Physical, mental and psychosocial risks

On the workers compensation side of things, there can be impacts on employees in the physical environment as some of these organisations can involve significant physical demand and wear and tear on employees where they’re lifting people or working to improve movement, or people in their care might have violent outbursts that results in injuries.

There is new legislation around employers’ obligations to manage psychosocial hazards that now must be actively managed as well.

“Since COVID, we’re hearing that mental health claims have also increased dramatically and they’re more expensive to manage compared to a physical claim because they can last a long time and people internally may not know how to deal with them,” says David.

“This is why we look at team dynamics and helping create a culture where people are working well together and feel safer in their environment, hopefully resulting in being less likely to bottle things up and thus reduce the risk of these mental health concerns.”

Management liability risks

The Royal Commission into Violence, Abuse, Neglect and Exploitation of People with Disability made 222 recommendations on how to improve laws, policies, structures and practices to ensure a more inclusive and just society that supports the independence of people with disability and their right to live free from violence, abuse, neglect and exploitation.

David’s observed that in some areas, such as northern Queensland, some insurers are pulling out of risks altogether, such as foster care. This is due to large abuse, neglect and sexual abuse claims and court cases that occurred on the watch of not-for-profit and religious organisations.

“This stems into the management liability of directors – they need to be aware and assured that the policies, procedures and the right team is in place to manage anything happening on the frontline of the organisation. There needs to be checks and balances in place to avoid some of the horrible situations we’ve seen in the headlines, where people have been left unattended and passed away.

“And not just for employees, the chain of responsibility needs to extend through contractors and subcontractors as well. If the customer is in your care, and someone else is providing that care, there’s still a liability.”

Managing your management liability risks

Risk mitigation then isn’t just about systems but the whole supply chain, making sure good governance, processes and insurance solutions are in place.

“Some directors get insurance and think, ‘oh, we’re covered’ but if there is a claim and it can be proven that they haven’t got the right systems, didn’t attend meetings and don’t understand the financial position of the organisation, then they could still be liable and the insurance policy may not respond,” adds David.

“One important element to get right is diversification of skills on the board, which can help improve risk management. If people on the board are not financial, they still need to know their numbers and know what they’re looking at in a boardroom, you can’t hide behind the fact that ‘well, I can’t read a financial statement’ or ‘I didn’t turn up to those meetings’ anymore. It’s your obligation to know or find out.”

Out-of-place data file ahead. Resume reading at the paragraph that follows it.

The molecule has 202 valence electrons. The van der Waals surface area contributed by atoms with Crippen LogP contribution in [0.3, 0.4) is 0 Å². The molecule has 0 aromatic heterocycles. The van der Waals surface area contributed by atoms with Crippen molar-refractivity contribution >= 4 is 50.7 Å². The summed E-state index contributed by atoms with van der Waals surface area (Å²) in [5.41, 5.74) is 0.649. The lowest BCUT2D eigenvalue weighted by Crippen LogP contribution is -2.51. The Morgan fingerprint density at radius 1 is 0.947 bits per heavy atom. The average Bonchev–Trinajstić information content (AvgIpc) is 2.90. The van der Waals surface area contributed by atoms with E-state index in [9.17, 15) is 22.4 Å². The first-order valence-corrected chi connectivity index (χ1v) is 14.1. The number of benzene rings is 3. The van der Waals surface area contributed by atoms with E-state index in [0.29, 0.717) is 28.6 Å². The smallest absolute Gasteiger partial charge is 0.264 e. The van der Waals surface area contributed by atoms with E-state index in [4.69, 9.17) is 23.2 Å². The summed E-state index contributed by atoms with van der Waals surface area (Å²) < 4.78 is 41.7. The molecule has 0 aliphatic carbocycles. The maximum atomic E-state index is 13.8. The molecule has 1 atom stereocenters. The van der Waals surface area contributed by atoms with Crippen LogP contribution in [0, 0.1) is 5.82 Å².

Those organisations that are actively taking part in understanding and mitigating the risk tend to be better placed to manage issues or claims that may arise, but in a benchmarking survey that David’s team did of 30 not-for-profit organisations, only one was actively managing their risk, workers compensation exposures and cases with employees and their teams. That organisation had the same number of claims to a similar size one (approx. $50m turnover) that did not manage its risks well, and the proactive organisation had nearly 90% of its claims accepted whereas the more reactive organisation only had about half of its claims accepted.

Growth, on purpose

David notes that nearly all the not-for-profit / for-purpose clients he works with want to grow, and help more people.

“It’s really up to the boards to understand their risk profile and what their actual appetite for risk is before they start to look at their strategic planning. Not all risk is bad risk, you need to have balance and understand your numbers so that you’ve got clarity at a board level on what an acceptable risk is and where the limit is. Once they’ve got that happening, they can really empower their leaders to make decisions and enable high performing teams.”

The information in this article is general only, it doesn’t take into account your business or situation. You should speak to your insurance adviser or insurance broker about your needs before making any changes or decision. As insurance advisers, we are not authorised to and unable to provide you with legal advice and this article does not purport to do so. We recommend you seek independent legal advice on any matters in this article that might concern legal matters.